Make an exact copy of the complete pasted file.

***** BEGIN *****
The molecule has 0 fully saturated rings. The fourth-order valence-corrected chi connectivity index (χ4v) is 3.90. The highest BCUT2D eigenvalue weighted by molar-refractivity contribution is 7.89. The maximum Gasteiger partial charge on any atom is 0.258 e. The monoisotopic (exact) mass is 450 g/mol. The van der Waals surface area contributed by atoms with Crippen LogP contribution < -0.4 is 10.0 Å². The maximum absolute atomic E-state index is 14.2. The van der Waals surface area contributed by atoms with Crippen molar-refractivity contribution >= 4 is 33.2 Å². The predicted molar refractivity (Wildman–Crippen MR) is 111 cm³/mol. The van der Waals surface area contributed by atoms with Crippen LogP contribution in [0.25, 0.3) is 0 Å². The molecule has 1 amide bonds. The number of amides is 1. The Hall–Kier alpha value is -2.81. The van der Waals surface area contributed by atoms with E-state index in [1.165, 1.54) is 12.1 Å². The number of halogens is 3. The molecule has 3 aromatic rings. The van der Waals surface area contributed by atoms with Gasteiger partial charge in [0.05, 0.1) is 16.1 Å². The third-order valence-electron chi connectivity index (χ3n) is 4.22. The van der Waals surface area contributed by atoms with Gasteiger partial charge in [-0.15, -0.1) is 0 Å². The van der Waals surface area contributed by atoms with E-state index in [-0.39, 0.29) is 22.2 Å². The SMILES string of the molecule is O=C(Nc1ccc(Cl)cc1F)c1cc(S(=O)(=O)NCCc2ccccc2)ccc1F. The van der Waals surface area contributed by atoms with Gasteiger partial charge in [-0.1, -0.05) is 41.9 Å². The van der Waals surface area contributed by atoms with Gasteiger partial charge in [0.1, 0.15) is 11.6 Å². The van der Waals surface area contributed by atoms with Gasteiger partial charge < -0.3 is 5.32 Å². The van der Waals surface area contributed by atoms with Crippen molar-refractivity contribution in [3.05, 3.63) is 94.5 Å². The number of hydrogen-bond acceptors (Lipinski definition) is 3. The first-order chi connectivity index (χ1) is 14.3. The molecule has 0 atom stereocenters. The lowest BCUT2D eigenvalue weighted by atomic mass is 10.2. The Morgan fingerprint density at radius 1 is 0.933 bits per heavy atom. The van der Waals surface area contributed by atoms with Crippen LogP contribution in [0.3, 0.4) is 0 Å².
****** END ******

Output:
The molecule has 0 fully saturated rings. The fourth-order valence-corrected chi connectivity index (χ4v) is 3.90. The highest BCUT2D eigenvalue weighted by molar-refractivity contribution is 7.89. The maximum Gasteiger partial charge on any atom is 0.258 e. The monoisotopic (exact) mass is 450 g/mol. The van der Waals surface area contributed by atoms with Crippen LogP contribution < -0.4 is 10.0 Å². The maximum absolute atomic E-state index is 14.2. The van der Waals surface area contributed by atoms with Crippen molar-refractivity contribution >= 4 is 33.2 Å². The predicted molar refractivity (Wildman–Crippen MR) is 111 cm³/mol. The van der Waals surface area contributed by atoms with Crippen LogP contribution in [0.25, 0.3) is 0 Å². The molecule has 1 amide bonds. The number of amides is 1. The Hall–Kier alpha value is -2.81. The van der Waals surface area contributed by atoms with E-state index in [1.165, 1.54) is 12.1 Å². The number of halogens is 3. The molecule has 3 aromatic rings. The van der Waals surface area contributed by atoms with Gasteiger partial charge in [0.05, 0.1) is 16.1 Å². The third-order valence-electron chi connectivity index (χ3n) is 4.22. The van der Waals surface area contributed by atoms with Gasteiger partial charge in [-0.15, -0.1) is 0 Å². The van der Waals surface area contributed by atoms with E-state index in [-0.39, 0.29) is 22.2 Å². The SMILES string of the molecule is O=C(Nc1ccc(Cl)cc1F)c1cc(S(=O)(=O)NCCc2ccccc2)ccc1F. The van der Waals surface area contributed by atoms with Gasteiger partial charge in [-0.1, -0.05) is 41.9 Å². The van der Waals surface area contributed by atoms with Gasteiger partial charge in [0.1, 0.15) is 11.6 Å². The van der Waals surface area contributed by atoms with Gasteiger partial charge < -0.3 is 5.32 Å². The van der Waals surface area contributed by atoms with Crippen molar-refractivity contribution in [3.05, 3.63) is 94.5 Å². The number of hydrogen-bond acceptors (Lipinski definition) is 3. The first-order chi connectivity index (χ1) is 14.3. The molecule has 0 atom stereocenters. The lowest BCUT2D eigenvalue weighted by atomic mass is 10.2. The Morgan fingerprint density at radius 1 is 0.933 bits per heavy atom. The van der Waals surface area contributed by atoms with Crippen LogP contribution in [0.3, 0.4) is 0 Å².